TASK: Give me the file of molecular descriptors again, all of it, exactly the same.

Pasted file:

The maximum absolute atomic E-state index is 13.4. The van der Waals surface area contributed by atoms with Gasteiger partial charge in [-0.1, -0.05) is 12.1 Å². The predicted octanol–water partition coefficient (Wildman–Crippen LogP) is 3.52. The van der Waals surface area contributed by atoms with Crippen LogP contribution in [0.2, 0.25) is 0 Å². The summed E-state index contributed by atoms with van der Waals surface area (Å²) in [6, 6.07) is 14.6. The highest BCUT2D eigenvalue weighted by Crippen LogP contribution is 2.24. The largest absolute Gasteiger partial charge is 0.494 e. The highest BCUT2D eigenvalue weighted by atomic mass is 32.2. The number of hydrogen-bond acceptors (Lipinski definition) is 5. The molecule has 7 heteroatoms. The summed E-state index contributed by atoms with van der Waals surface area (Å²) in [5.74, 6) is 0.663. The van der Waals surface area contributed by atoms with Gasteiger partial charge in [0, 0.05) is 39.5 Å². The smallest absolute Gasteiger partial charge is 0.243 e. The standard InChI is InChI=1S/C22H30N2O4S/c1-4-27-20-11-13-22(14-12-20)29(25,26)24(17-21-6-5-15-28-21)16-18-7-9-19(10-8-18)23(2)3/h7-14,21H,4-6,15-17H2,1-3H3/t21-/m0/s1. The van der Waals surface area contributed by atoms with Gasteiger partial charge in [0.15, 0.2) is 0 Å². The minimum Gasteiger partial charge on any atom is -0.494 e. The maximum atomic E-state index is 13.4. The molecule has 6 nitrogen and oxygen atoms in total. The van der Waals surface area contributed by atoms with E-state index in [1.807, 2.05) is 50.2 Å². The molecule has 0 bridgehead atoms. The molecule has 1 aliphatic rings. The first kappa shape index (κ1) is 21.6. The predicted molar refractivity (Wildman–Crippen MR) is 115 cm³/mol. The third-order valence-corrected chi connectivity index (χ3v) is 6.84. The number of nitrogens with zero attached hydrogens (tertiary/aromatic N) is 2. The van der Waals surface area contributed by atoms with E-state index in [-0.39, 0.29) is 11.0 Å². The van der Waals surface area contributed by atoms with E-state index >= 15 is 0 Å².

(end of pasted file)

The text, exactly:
The maximum absolute atomic E-state index is 13.4. The van der Waals surface area contributed by atoms with Gasteiger partial charge in [-0.1, -0.05) is 12.1 Å². The predicted octanol–water partition coefficient (Wildman–Crippen LogP) is 3.52. The van der Waals surface area contributed by atoms with Crippen LogP contribution in [0.2, 0.25) is 0 Å². The summed E-state index contributed by atoms with van der Waals surface area (Å²) in [6, 6.07) is 14.6. The highest BCUT2D eigenvalue weighted by Crippen LogP contribution is 2.24. The largest absolute Gasteiger partial charge is 0.494 e. The highest BCUT2D eigenvalue weighted by atomic mass is 32.2. The number of hydrogen-bond acceptors (Lipinski definition) is 5. The molecule has 7 heteroatoms. The summed E-state index contributed by atoms with van der Waals surface area (Å²) in [5.74, 6) is 0.663. The van der Waals surface area contributed by atoms with Gasteiger partial charge in [0, 0.05) is 39.5 Å². The smallest absolute Gasteiger partial charge is 0.243 e. The standard InChI is InChI=1S/C22H30N2O4S/c1-4-27-20-11-13-22(14-12-20)29(25,26)24(17-21-6-5-15-28-21)16-18-7-9-19(10-8-18)23(2)3/h7-14,21H,4-6,15-17H2,1-3H3/t21-/m0/s1. The van der Waals surface area contributed by atoms with Gasteiger partial charge in [0.15, 0.2) is 0 Å². The minimum Gasteiger partial charge on any atom is -0.494 e. The maximum atomic E-state index is 13.4. The molecule has 6 nitrogen and oxygen atoms in total. The van der Waals surface area contributed by atoms with E-state index in [1.807, 2.05) is 50.2 Å². The molecule has 0 bridgehead atoms. The molecule has 1 aliphatic rings. The first kappa shape index (κ1) is 21.6. The predicted molar refractivity (Wildman–Crippen MR) is 115 cm³/mol. The third-order valence-corrected chi connectivity index (χ3v) is 6.84. The number of nitrogens with zero attached hydrogens (tertiary/aromatic N) is 2. The van der Waals surface area contributed by atoms with E-state index in [-0.39, 0.29) is 11.0 Å². The van der Waals surface area contributed by atoms with E-state index >= 15 is 0 Å².